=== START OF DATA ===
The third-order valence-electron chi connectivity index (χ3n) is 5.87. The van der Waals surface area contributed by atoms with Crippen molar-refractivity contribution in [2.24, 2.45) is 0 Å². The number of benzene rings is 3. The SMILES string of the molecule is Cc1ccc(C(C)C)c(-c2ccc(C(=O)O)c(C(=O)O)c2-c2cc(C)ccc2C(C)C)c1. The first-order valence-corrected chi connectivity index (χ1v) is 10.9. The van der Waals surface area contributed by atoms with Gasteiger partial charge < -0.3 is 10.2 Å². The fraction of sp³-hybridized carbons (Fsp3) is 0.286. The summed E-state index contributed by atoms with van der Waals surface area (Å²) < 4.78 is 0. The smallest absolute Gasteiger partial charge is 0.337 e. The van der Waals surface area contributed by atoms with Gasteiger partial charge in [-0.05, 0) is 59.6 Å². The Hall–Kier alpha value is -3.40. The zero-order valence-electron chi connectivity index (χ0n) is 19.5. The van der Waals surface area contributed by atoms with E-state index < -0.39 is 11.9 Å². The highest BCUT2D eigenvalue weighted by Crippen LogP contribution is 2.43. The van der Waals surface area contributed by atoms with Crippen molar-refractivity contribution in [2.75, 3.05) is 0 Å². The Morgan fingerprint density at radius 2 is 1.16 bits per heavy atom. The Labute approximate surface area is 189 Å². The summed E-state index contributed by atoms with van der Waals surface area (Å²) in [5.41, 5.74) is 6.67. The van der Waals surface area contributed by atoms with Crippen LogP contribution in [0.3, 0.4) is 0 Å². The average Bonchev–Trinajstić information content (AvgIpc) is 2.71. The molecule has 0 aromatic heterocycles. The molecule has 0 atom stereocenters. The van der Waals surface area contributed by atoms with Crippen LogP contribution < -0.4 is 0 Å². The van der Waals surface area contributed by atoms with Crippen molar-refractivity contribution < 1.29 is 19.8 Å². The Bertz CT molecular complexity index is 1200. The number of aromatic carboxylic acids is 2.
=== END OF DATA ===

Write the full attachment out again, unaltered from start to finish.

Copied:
The third-order valence-electron chi connectivity index (χ3n) is 5.87. The van der Waals surface area contributed by atoms with Crippen molar-refractivity contribution in [2.24, 2.45) is 0 Å². The number of benzene rings is 3. The SMILES string of the molecule is Cc1ccc(C(C)C)c(-c2ccc(C(=O)O)c(C(=O)O)c2-c2cc(C)ccc2C(C)C)c1. The first-order valence-corrected chi connectivity index (χ1v) is 10.9. The van der Waals surface area contributed by atoms with Gasteiger partial charge < -0.3 is 10.2 Å². The fraction of sp³-hybridized carbons (Fsp3) is 0.286. The summed E-state index contributed by atoms with van der Waals surface area (Å²) < 4.78 is 0. The smallest absolute Gasteiger partial charge is 0.337 e. The van der Waals surface area contributed by atoms with Gasteiger partial charge in [-0.05, 0) is 59.6 Å². The Hall–Kier alpha value is -3.40. The zero-order valence-electron chi connectivity index (χ0n) is 19.5. The van der Waals surface area contributed by atoms with E-state index < -0.39 is 11.9 Å². The highest BCUT2D eigenvalue weighted by Crippen LogP contribution is 2.43. The van der Waals surface area contributed by atoms with Crippen molar-refractivity contribution in [2.75, 3.05) is 0 Å². The Morgan fingerprint density at radius 2 is 1.16 bits per heavy atom. The Labute approximate surface area is 189 Å². The summed E-state index contributed by atoms with van der Waals surface area (Å²) in [5.41, 5.74) is 6.67. The van der Waals surface area contributed by atoms with Crippen LogP contribution in [0.3, 0.4) is 0 Å². The average Bonchev–Trinajstić information content (AvgIpc) is 2.71. The molecule has 0 aromatic heterocycles. The molecule has 0 atom stereocenters. The van der Waals surface area contributed by atoms with Crippen LogP contribution < -0.4 is 0 Å². The van der Waals surface area contributed by atoms with Crippen molar-refractivity contribution < 1.29 is 19.8 Å². The Bertz CT molecular complexity index is 1200. The number of aromatic carboxylic acids is 2.